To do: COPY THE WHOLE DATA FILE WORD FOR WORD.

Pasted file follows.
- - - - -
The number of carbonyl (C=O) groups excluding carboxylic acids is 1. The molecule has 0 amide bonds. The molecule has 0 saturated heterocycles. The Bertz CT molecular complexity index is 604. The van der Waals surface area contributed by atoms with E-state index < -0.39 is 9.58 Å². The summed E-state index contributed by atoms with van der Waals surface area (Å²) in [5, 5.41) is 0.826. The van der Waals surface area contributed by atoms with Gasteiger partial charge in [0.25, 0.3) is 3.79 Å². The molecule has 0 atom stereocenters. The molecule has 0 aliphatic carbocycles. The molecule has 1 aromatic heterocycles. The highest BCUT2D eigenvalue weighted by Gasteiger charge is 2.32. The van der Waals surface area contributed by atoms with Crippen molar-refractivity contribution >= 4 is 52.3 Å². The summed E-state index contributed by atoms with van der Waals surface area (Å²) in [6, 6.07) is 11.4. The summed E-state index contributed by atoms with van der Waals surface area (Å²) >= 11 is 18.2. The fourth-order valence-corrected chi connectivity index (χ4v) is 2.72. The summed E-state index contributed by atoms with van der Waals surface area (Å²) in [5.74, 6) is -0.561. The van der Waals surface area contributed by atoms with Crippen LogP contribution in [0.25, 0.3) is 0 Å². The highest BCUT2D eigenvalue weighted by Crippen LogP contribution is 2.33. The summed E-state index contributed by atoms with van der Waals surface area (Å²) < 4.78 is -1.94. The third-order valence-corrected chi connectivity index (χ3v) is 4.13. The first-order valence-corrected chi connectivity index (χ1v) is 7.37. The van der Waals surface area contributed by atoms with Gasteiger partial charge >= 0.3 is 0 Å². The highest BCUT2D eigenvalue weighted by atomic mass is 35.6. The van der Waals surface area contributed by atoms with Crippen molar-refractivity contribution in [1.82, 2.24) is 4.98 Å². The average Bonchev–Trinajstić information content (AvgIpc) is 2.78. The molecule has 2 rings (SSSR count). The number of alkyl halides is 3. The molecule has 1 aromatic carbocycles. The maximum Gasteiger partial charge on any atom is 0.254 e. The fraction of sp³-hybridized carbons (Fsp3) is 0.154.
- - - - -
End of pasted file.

The number of carbonyl (C=O) groups excluding carboxylic acids is 1. The molecule has 0 amide bonds. The molecule has 0 saturated heterocycles. The Bertz CT molecular complexity index is 604. The van der Waals surface area contributed by atoms with E-state index < -0.39 is 9.58 Å². The summed E-state index contributed by atoms with van der Waals surface area (Å²) in [5, 5.41) is 0.826. The van der Waals surface area contributed by atoms with Gasteiger partial charge in [0.25, 0.3) is 3.79 Å². The molecule has 0 atom stereocenters. The molecule has 0 aliphatic carbocycles. The molecule has 1 aromatic heterocycles. The highest BCUT2D eigenvalue weighted by Gasteiger charge is 2.32. The van der Waals surface area contributed by atoms with Crippen molar-refractivity contribution >= 4 is 52.3 Å². The summed E-state index contributed by atoms with van der Waals surface area (Å²) in [6, 6.07) is 11.4. The summed E-state index contributed by atoms with van der Waals surface area (Å²) >= 11 is 18.2. The fourth-order valence-corrected chi connectivity index (χ4v) is 2.72. The summed E-state index contributed by atoms with van der Waals surface area (Å²) in [5.74, 6) is -0.561. The van der Waals surface area contributed by atoms with Crippen LogP contribution in [0.25, 0.3) is 0 Å². The highest BCUT2D eigenvalue weighted by Crippen LogP contribution is 2.33. The summed E-state index contributed by atoms with van der Waals surface area (Å²) < 4.78 is -1.94. The third-order valence-corrected chi connectivity index (χ3v) is 4.13. The first-order valence-corrected chi connectivity index (χ1v) is 7.37. The van der Waals surface area contributed by atoms with Gasteiger partial charge >= 0.3 is 0 Å². The highest BCUT2D eigenvalue weighted by atomic mass is 35.6. The van der Waals surface area contributed by atoms with Crippen molar-refractivity contribution in [1.82, 2.24) is 4.98 Å². The average Bonchev–Trinajstić information content (AvgIpc) is 2.78. The molecule has 2 rings (SSSR count). The number of alkyl halides is 3. The molecule has 1 aromatic carbocycles. The maximum Gasteiger partial charge on any atom is 0.254 e. The fraction of sp³-hybridized carbons (Fsp3) is 0.154.